Tuesday, 24 November 2009

Social Audits: Field Notes from Warangal

Diane L Coffey

Earlier this month, a group of eight students from Princeton University travelled with our professor, Dr. Jeffrey Hammer, from Princeton, New Jersey, USA to Duddungi block in the Warangal district of Andhra Pradesh, India.

The purpose of our trip was to learn about the social audit process that has been instituted in AP to monitor the implementation of NREGA, the national employment guarantee act. According to the 2005 act, each rural Indian household should be provided with 100 days manual labour per year. A unique feature of the act is that work should be provided on demand. There are other salient features of the act as well, which distinguish it from previous government employment programs. NREGA workers are supposed to be paid the state minimum wage, in cash, within 15 days of completion of a job. The national NREGA guidelines stipulate that social audit audits should be used to monitor NREGA implementation. As yet, however, only AP has done social auditing on a wide scale.

Before travelling to Warangal, a rural district about 5 hours east of Hyderabad, we met with Ms. Sowmya, one of the main coordinators of AP’s social audits. Ms. Sowmya, an activist originally based in Rajasthan with the NGO MKSS, told us about the social audit team and the social audit process. She described a process whereby literate young men (and sometimes women) are recruited from families who have worked on NREGA projects and trained to scrutinize muster rolls and other documents pertaining to NREGA work. These “village social auditors” then worksites and workers’ homes crosschecking the documents, which are obtained using India’s new Right to Information Act. The auditors make notes about discrepancies in payments and measurements, and inform workers about their rights under the act.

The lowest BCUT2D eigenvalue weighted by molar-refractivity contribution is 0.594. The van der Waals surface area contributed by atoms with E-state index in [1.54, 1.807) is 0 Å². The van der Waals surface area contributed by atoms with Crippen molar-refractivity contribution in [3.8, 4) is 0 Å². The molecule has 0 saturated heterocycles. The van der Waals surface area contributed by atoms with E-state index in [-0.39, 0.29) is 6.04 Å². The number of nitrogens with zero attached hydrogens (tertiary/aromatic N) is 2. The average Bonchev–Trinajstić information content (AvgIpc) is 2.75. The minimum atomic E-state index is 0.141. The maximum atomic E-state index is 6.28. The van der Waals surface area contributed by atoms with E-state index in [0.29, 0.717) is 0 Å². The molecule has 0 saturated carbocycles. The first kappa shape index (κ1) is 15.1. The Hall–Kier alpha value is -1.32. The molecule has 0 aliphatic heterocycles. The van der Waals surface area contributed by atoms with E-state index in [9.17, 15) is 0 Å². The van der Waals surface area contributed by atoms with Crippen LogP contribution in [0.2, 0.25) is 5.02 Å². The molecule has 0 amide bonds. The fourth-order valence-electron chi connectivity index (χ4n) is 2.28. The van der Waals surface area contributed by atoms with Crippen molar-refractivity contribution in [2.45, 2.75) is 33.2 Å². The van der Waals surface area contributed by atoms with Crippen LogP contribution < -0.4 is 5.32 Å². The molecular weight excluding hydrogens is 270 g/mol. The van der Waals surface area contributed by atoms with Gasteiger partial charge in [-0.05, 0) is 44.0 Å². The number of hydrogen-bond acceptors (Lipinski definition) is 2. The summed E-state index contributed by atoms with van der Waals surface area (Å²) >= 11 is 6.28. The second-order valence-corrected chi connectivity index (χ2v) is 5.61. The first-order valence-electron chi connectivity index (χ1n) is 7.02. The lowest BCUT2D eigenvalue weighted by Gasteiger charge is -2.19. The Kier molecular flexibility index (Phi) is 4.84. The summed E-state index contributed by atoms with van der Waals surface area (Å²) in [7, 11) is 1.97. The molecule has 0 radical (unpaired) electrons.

The culmination of the social audit process is the social audit forum, an occasion for the social audit team and for villagers who choose to attend to share the findings of the social audit. We Princeton students had the fortunate opportunity to attend a social audit forum while we were in Duddungi. The forum was held outside the block development office. Preparations for the social audit forum began in the morning, with the raising of a large tent, and the assembly of tables and chairs for the attendees. People arrived throughout the morning, and the program got underway around 11am. The employees of the BDO, the district level program officer, members from many levels of the social team, field assistants and technical assistants, villagers, and curious neighbors attended the forum. There was even a police presence; we were told that the last social audit forum in Duddungi had been tense, so this time, extra precautions were taken.

To begin, a member of the social audit team sang a song about the NREGA. After that, different district level resource persons read out complaints from the notes they had prepared about the social audit. The district level program officer moderated the discussion and the block level program assistant took notes. The complaints involved issues of worksite mismeasurement, overreporting of the number of workers, and discrepancies between days worked and wages paid. Some villagers waited several hours for their complaints to be discussed. One woman said that she was waiting to talk to the officials about compensation for an injury that her husband had sustained on an NREGA worksite.

By 5 o’clock, it was beginning to get dark, but the forum was still in full swing. We decided that it was time for us to head back to Hyderabad. As we piled in the cars, we were left with several questions: How will the issues raised at the forum be dealt with? What will happen to the people who spoke out at the forum? Will the implementation of the NREGA be affected by this process? We hope that our analysis of a dataset collected by the Accountability Initiative in 2007 and 2008 about social audits and the NREGA in Andhra Pradesh will help shed light on the answers some of our questions.

We are grateful to the Accountability Initiative and to the Ministry of Rural Development in Andhra Pradesh for arranging this unique opportunity for us to learn more about government accountability and to see a social audit forum in person.

Diane is a student at Woodrow Wilson School, Princeton University

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